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Eurofighter Typhoon: Hands On Part IV

by Len "Viking1" Hjalmarson

Article Date: May 08, 2001
Article Type: Preview
Version: Release


Combat and AI

The COMMS in EF Typhoon allows separate control of Wingman, Strike Flight and Escort Flight.

I reran an attack against incoming hovercraft three times to observe wing and strike flight behavior. In F22: Total Air War wing and strike behavior, even when under control of the LEAD, wasnít always predictable.

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COMMS Menu in Typhoon



Mission Briefing - a flight of six.



Arming the Typhoon

To test the Strike Flight AI, I targeted a group of ten jet-propelled sea transports and then ordered the Strike Flight to move ahead of me. They moved ahead, and then when I was in range with Brimstone I ordered them to engage. I didn't see any ordnance fired, though they flew over the targets and then continued to come back around to overfly them again.

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DASS View of engagement

When I ordered my wingman to engage I saw the missiles appear on my DASS immediately.

Since the AI doesn't always assign appropriate weapons load, I reasoned that that the Strike Flight was carrying dumb bombs, thus they wouldnít show on my passive detection system. I am guessing that when you arm aircraft your wingman gets the same loadout as you give yourself, but the other flights are armed by AI.

I noticed that the COMMS call I made was the same as for wingman. The red text that appeared on screen for my call to the Strike Flight was TWO ENGAGE GROUND TARGETS, just as if I had used the wingman comms selection. I did this twice to ensure I had in fact used the correct menu.

On all plays of this mission my wingman DID in fact engage though I was not ordering him to engage. While the wingman stays in tight control unless threatened in air engagements, he seems to act in accord with the Strike Flight in ground attack missions. I also noticed that where my wingman will respond to an order with voice and text, the Strike Flight did not respond.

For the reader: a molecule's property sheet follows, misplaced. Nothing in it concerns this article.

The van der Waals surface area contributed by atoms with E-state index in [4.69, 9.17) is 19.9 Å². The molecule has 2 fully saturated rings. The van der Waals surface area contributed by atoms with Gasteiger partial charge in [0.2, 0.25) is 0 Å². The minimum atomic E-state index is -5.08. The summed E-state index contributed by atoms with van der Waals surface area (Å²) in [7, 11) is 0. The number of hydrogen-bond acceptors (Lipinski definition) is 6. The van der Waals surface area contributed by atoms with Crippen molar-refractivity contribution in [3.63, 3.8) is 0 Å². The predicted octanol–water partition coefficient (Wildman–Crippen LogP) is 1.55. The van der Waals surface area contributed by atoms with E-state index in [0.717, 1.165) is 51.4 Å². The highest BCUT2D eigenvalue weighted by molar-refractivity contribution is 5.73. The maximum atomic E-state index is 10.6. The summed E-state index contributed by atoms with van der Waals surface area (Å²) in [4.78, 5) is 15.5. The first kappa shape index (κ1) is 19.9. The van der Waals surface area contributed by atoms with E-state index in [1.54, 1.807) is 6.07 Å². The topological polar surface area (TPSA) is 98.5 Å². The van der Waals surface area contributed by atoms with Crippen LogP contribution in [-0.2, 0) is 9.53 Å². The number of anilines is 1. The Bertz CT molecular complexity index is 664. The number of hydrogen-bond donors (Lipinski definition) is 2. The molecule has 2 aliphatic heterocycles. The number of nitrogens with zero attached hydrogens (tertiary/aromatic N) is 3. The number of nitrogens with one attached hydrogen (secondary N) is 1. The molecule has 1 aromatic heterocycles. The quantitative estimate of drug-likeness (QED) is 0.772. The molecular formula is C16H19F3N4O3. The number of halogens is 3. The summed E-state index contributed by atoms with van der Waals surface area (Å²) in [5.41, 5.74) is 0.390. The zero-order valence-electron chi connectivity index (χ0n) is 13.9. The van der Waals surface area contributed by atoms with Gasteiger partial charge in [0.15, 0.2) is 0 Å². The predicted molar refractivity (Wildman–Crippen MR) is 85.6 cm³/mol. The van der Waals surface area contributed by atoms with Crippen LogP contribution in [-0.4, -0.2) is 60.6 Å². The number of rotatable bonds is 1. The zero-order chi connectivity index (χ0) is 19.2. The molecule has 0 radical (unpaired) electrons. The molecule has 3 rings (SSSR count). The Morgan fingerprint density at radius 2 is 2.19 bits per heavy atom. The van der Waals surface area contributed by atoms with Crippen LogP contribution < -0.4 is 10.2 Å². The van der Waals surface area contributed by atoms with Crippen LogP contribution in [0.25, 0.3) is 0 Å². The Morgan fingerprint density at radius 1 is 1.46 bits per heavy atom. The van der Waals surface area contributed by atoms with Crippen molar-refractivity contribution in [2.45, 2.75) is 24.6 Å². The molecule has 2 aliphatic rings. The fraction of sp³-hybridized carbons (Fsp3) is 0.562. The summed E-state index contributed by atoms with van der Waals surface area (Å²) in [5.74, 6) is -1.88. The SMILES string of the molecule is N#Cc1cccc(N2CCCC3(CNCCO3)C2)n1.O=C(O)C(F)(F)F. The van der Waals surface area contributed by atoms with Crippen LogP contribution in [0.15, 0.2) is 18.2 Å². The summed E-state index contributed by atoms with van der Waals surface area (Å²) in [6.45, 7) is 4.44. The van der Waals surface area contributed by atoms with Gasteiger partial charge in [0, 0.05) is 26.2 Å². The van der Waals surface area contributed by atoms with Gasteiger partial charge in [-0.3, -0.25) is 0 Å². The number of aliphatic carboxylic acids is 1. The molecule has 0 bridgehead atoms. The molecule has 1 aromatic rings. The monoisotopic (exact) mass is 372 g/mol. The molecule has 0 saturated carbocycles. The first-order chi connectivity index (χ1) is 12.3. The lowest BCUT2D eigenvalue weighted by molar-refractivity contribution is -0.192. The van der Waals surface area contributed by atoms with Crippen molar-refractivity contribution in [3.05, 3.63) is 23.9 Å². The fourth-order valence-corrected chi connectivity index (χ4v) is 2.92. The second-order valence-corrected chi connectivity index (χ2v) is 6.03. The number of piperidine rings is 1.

On my second play of this mission I couldnít keep my wingman clear from the Strike Flight and so couldnít tell who was firing missiles and who was not.

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DASS view of engagement

On the third play of this mission I watched as missile dots appeared BEHIND the strike aircraft after they were close to the target. This HAD to be dumb bombs since missiles race out in front of the aircraft. I saw two targets destroyed by impacts, so Strike AI is working as it should.


Graphics and Effects

Having seen a lot more of Typhoon in the fifteen missions Iíve flown, the graphics engine really is quite beautiful.

Padlock view of airbase.



EF2000 in the mountains.

At this point I had flown about sixteen missions in the campaign (counting some flown twice), including one air-to-air engagement with fighters and one anti-ship strike.

I particularly like the explosions and damage effects in Typhoon. They are impressive at close quarters, and realistic at distances. Watching the enemy aircraft on your IRST display is also a lot of fun.

Splash 6!



A MiG this time . . .



Another MiG goes down.

Air-to-Air Action

The following action occurred on the same mission where I had exchanged two of Dukeís Meteor missiles for PENGUIN anti-ship missiles. I knew I had an escort flight with me so I wasnít worried about encountering bandits.

Beware heavily armed frigates..

As soon as I was airborne I flew about 15nm off course to launch my anti-ship missiles, and also ordered my wingman to launch his. We had external fuel so I wasn't concerned about the extra distance or delay. We climbed 10,000 feet above our designated altitude and went to 110% power to make up the delay, turning back to the original course to engage the incoming hovercraft.

About 40nm from the target area we encountered a flight of Su27s. I have a healthy respect for the Flanker. Itís fast, maneuverable, and hard to kill. Itís radar and weapon systems are very sophisticated.

I ordered the escort four-ship to fly ahead, and then ordered my wingman into card formation. I made the mistake of paging through my air-to-air weapons from my strike configuration, and as soon as I did so I found I had locked a target. Immediately the tactical situation changed as the Su27s turned toward my flight. (Tip: donít go into air-to-air mode if you donít want to be noticed. Apparently the Eurofighterís radar has a mode similar to STT which sets off alarm bells on enemy detection systems, more on this later).

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Radar View

Since the escort were now within WEZ I ordered them to engage, and then turned 60 degrees away from the incoming bandits. The escort engaged, while the strike flight stayed with me.

The escort flight did well, knocking down three of the four bandits. For some reason the last one was giving them some trouble, and I was in a good position so I locked him up and noticed he had lost one engine but was still putting up a good fight.

Su27 with one engine out.

While he was busy letting another missile go my ASRAAM made contact.

ASRAAM hits home.

As you can see, losing two engines changed the fight. I was soon back on course to my designated targets.

On to the hovercraft.



A chute from a bandit. Great touch.



Whew, made it home!




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